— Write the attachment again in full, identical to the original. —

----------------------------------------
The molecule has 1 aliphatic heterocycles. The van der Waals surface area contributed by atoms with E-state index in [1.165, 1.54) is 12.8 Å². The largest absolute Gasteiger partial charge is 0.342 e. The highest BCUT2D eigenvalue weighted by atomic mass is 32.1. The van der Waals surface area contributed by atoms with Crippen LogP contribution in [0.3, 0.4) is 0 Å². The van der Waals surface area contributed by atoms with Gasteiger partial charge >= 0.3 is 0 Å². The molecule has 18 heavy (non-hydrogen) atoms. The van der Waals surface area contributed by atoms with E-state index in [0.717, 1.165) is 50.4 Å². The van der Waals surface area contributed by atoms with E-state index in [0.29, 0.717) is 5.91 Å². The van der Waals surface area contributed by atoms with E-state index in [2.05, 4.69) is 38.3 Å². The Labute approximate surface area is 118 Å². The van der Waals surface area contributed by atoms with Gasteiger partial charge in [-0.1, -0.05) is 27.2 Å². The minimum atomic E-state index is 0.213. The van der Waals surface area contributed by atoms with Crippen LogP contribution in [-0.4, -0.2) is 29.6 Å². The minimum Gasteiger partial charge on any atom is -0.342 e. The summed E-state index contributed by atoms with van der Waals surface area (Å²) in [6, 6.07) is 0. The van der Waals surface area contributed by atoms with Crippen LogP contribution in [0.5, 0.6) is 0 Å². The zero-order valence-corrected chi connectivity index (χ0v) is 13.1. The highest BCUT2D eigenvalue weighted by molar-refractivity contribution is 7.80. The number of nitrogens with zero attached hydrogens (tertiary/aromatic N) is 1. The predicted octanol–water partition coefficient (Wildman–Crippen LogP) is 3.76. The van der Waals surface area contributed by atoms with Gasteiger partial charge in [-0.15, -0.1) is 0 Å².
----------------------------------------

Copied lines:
The molecule has 1 aliphatic heterocycles. The van der Waals surface area contributed by atoms with E-state index in [1.165, 1.54) is 12.8 Å². The largest absolute Gasteiger partial charge is 0.342 e. The highest BCUT2D eigenvalue weighted by atomic mass is 32.1. The van der Waals surface area contributed by atoms with Crippen LogP contribution in [0.3, 0.4) is 0 Å². The van der Waals surface area contributed by atoms with Gasteiger partial charge >= 0.3 is 0 Å². The molecule has 18 heavy (non-hydrogen) atoms. The van der Waals surface area contributed by atoms with E-state index in [0.717, 1.165) is 50.4 Å². The van der Waals surface area contributed by atoms with E-state index in [0.29, 0.717) is 5.91 Å². The van der Waals surface area contributed by atoms with E-state index in [2.05, 4.69) is 38.3 Å². The Labute approximate surface area is 118 Å². The van der Waals surface area contributed by atoms with Gasteiger partial charge in [-0.1, -0.05) is 27.2 Å². The minimum atomic E-state index is 0.213. The van der Waals surface area contributed by atoms with Crippen LogP contribution in [-0.4, -0.2) is 29.6 Å². The minimum Gasteiger partial charge on any atom is -0.342 e. The summed E-state index contributed by atoms with van der Waals surface area (Å²) in [6, 6.07) is 0. The van der Waals surface area contributed by atoms with Crippen LogP contribution in [0.5, 0.6) is 0 Å². The zero-order valence-corrected chi connectivity index (χ0v) is 13.1. The highest BCUT2D eigenvalue weighted by molar-refractivity contribution is 7.80. The number of nitrogens with zero attached hydrogens (tertiary/aromatic N) is 1. The predicted octanol–water partition coefficient (Wildman–Crippen LogP) is 3.76. The van der Waals surface area contributed by atoms with Gasteiger partial charge in [-0.15, -0.1) is 0 Å².